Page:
Toy Jeeps by Marx
An overview of all the toy Jeeps produced by Louis Marx & Co. from the 1940's to the 1970's, is a major project that has been on the back burner at CJ3B.info for a long time. The Marx stamped-steel Jeep based on the CJ-2A was an influential toy, and the company also made a variety of other metal and plastic Jeeps over the years. But Jeeps in fact represented only a tiny fraction of the output of this huge company, originally founded by Louis Marx in 1918. Marx was reportedly manufacturing some 20% of all the toys sold in North America by December 1955, when Louis Marx and Santa Claus were together on the cover of Time magazine.
Other than Bart McNeil's article on the Early Marx Jeeps, the research for a thorough history of the Marx Jeeps has not been done. However, I have been collecting photos which I thought we should have online for reference. So here's our gallery of Marx Jeeps. -- Derek Redmond
The Marx CJ-2A went into production in the 1940's, more than a decade before the Tonka Jeep which it likely helped inspire. It's about an inch longer than the Tonka, and is also distinguished by an opening hood. Some versions had a D-cell battery under the hood for operating headlights! See also the instructions (50K JPEGs).
The original Marx Jeep had an all-metal interior, rather than plastic as on the Tonka. Early versions even had all-metal wheels and tires. See three examples (60K JPEG) showing metal wheels painted black, metal wheels lithographed with white details, and finally rubber wheels marked "LUMAR" (another trade name for Louis Marx and Co.)
Maybe the most famous of the many configurations of the Marx toy were the ones pulling a searchlight trailer, including one of the few examples of a toy Navy Jeep. See also the instructions (25K JPEGs).
Marx was always looking for ways to sell a trailer with their Jeeps, and for ways to exploit the cold-war era fascination with military technology, space exploration and robots.
A hand-sewn canvas top on some Jeeps required bow holders stamped into the body. Many of the brightly-colored civilian Jeeps also came with a trailer, but rather than a Bantam Jeep trailer it was a stepside pickup-style design. See an early red and blue example with metal wheels (30K JPEG).
The Marx grille is stamped but not perforated, and the flat windshield is vulnerable to damage. See the top, bottom, rear and trailer (50K JPEGs) of this nice mint-in-box example. The tires are labelled "Lumar" which was an abbreviation of "Louis Marx" and sometimes used as a brand name.
The most deluxe variation was the "Fix-All" Jeep with "four-way speed wrench" and "heavy-duty screw jack" which allowed removing the wheels and the hood. It also had electric lights and horn (a buzzer under the hood, 50K JPEG.) See also the left side and the bottom (50K JPEGs).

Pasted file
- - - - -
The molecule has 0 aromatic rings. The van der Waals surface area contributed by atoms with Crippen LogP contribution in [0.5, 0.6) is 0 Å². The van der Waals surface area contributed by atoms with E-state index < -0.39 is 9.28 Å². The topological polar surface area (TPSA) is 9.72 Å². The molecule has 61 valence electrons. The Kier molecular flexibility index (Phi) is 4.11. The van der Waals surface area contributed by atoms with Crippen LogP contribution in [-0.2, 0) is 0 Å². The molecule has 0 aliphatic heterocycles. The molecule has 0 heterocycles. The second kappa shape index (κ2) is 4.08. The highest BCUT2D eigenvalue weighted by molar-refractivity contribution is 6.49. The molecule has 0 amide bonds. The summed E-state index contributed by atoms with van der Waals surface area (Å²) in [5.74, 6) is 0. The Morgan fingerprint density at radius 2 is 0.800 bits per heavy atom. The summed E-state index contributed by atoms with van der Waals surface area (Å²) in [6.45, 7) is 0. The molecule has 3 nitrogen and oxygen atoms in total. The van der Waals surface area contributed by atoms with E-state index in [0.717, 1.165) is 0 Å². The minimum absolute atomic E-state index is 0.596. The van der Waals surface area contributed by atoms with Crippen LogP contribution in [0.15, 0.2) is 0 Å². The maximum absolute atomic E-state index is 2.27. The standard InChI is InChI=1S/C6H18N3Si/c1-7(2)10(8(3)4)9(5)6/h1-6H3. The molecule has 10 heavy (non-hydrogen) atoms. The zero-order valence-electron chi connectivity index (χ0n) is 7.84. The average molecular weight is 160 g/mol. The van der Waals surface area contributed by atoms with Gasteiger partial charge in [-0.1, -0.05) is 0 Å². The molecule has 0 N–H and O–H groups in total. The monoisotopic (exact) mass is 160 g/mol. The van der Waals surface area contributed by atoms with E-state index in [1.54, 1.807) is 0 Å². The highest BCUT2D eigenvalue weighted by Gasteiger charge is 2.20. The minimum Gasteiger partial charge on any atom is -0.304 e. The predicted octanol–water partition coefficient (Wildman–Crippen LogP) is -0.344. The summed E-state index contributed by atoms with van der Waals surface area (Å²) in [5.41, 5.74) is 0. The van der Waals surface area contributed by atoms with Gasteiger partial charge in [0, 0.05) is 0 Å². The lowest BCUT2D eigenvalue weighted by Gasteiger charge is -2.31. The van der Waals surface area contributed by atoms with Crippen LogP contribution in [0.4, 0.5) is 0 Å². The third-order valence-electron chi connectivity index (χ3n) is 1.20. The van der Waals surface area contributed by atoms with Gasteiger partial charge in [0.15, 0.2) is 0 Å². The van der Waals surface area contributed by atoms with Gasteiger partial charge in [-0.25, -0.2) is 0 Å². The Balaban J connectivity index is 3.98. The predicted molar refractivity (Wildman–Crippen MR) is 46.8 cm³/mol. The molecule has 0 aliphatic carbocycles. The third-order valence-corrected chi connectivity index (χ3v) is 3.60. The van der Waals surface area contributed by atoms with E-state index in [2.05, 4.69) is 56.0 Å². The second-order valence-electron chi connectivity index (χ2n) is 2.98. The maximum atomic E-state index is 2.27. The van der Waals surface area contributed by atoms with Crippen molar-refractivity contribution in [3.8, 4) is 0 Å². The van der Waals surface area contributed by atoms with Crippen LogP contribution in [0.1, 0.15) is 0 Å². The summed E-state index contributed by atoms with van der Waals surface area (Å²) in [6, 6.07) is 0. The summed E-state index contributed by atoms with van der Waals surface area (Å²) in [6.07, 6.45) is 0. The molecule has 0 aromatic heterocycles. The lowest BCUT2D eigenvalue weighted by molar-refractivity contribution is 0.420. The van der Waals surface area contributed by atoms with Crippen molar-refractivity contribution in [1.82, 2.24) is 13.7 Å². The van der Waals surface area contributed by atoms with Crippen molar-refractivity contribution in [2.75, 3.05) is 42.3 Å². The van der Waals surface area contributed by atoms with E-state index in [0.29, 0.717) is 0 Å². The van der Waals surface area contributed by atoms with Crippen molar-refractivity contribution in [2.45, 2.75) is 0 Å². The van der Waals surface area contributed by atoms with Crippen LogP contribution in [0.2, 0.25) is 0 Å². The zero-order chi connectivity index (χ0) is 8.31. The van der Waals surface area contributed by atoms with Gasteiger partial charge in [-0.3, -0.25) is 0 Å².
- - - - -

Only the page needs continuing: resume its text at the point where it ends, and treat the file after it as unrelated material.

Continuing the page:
I'm not sure what year this ad dates from. $4.98 in the mid-1950s would be about $35.00 in 2008 -- not a bad price for a toy of this size and play value. There was also a smaller plastic Fix-All Jeep for $1.79; see the ad and the toy (20K JPEGs).
In the 1960s Marx responded to Tonka's 6-inch sandbox Jeep (right) with a slightly larger (6.5-inch) but almost identical toy (left). Its hood had squarer contours (40K JPEG) and it lacked the plastic headlights of the Tonka. Both toys came in a variety of colors and styles.
A 1968 version of the 6.5-inch Jeep was included in the "Mighty Marx" series of vehicles. See also top, bottom and rear view photos (50K JPEGs). Like the Tonka, it looks a lot like a CJ-3B.
This very early postwar toy is really only identifiable as a jeep because of its "Jumpin Jeep" label (50K JPEG). Similar toys were made with other drivers such as a fireman or a clown. The version of the Marx logo with the X in the center of the circle has often been misinterpreted as "Mar Toys."
The "Marx Toys" logo (30K JPEG) on this fanciful Jeep with hood-mounted cannon, identifies it as being marketed by the company, although it is otherwise a generic example of Japanese tinplate. Marx products were manufactured in three U.S. plants as well as a number of overseas facilities.
When plastic became a stable and economical alternative material in the late 1950s and 60's, Marx adopted it for vehicles as well as playsets and other toys. The one-piece molding typically meant the same color for exterior and interior.
The plastic mechanical Jeepster toys were powered by a reliable windup motor. See a front view and the molded logo (30K JPEGs).
The plastic "Tricky Action Jeep" was battery operated, and changed direction when it ran into an obstacle.
I haven't found a complete example of this simple plastic, unpowered Marx Jeep (see the logo, 40K JPEG). But I had to include it here since the shape of the grille and the Willys name on the hood clearly indicate it's a CJ-3B.
Thanks to Mike Boyink, Sam McKay, Steve Norse, Jeff Williams, Mike WInchester and others I am probably forgetting who sent me photos. Further contributions, as well as corrections or additional information, are welcome. -- Derek Redmond
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Last updated 14 December 2008 by Derek Redmond email@example.com
All content not credited and previously copyright, is copyright Derek Redmond